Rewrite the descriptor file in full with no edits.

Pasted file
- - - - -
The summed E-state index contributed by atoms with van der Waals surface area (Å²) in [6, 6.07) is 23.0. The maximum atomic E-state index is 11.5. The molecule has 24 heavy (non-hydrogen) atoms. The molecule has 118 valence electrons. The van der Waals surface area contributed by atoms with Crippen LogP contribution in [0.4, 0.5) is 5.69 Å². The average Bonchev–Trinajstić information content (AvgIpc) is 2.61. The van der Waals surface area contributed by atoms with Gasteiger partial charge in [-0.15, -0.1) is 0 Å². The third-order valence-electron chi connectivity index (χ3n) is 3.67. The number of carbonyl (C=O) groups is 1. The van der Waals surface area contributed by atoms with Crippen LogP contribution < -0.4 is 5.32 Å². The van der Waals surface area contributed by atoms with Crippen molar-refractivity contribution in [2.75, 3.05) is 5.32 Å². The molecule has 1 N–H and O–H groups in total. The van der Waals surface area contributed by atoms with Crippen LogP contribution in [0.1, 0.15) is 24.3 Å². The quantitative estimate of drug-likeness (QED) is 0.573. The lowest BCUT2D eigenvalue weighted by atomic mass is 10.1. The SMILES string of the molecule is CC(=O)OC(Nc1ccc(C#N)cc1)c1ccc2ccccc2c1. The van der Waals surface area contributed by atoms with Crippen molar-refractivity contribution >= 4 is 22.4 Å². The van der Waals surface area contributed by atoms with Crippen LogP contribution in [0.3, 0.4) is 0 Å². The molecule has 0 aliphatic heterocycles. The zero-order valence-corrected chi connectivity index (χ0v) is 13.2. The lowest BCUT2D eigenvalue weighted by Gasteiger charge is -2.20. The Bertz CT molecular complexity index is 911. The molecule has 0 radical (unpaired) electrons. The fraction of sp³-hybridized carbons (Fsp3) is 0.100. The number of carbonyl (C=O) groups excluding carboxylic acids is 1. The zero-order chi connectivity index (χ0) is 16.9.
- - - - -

The summed E-state index contributed by atoms with van der Waals surface area (Å²) in [6, 6.07) is 23.0. The maximum atomic E-state index is 11.5. The molecule has 24 heavy (non-hydrogen) atoms. The molecule has 118 valence electrons. The van der Waals surface area contributed by atoms with Crippen LogP contribution in [0.4, 0.5) is 5.69 Å². The average Bonchev–Trinajstić information content (AvgIpc) is 2.61. The van der Waals surface area contributed by atoms with Gasteiger partial charge in [-0.15, -0.1) is 0 Å². The third-order valence-electron chi connectivity index (χ3n) is 3.67. The number of carbonyl (C=O) groups is 1. The van der Waals surface area contributed by atoms with Crippen LogP contribution < -0.4 is 5.32 Å². The van der Waals surface area contributed by atoms with Crippen molar-refractivity contribution in [2.75, 3.05) is 5.32 Å². The molecule has 1 N–H and O–H groups in total. The van der Waals surface area contributed by atoms with Crippen LogP contribution in [0.1, 0.15) is 24.3 Å². The quantitative estimate of drug-likeness (QED) is 0.573. The lowest BCUT2D eigenvalue weighted by atomic mass is 10.1. The SMILES string of the molecule is CC(=O)OC(Nc1ccc(C#N)cc1)c1ccc2ccccc2c1. The van der Waals surface area contributed by atoms with Crippen molar-refractivity contribution >= 4 is 22.4 Å². The van der Waals surface area contributed by atoms with Crippen LogP contribution in [0.3, 0.4) is 0 Å². The molecule has 0 aliphatic heterocycles. The zero-order valence-corrected chi connectivity index (χ0v) is 13.2. The lowest BCUT2D eigenvalue weighted by Gasteiger charge is -2.20. The Bertz CT molecular complexity index is 911. The molecule has 0 radical (unpaired) electrons. The fraction of sp³-hybridized carbons (Fsp3) is 0.100. The number of carbonyl (C=O) groups excluding carboxylic acids is 1. The zero-order chi connectivity index (χ0) is 16.9.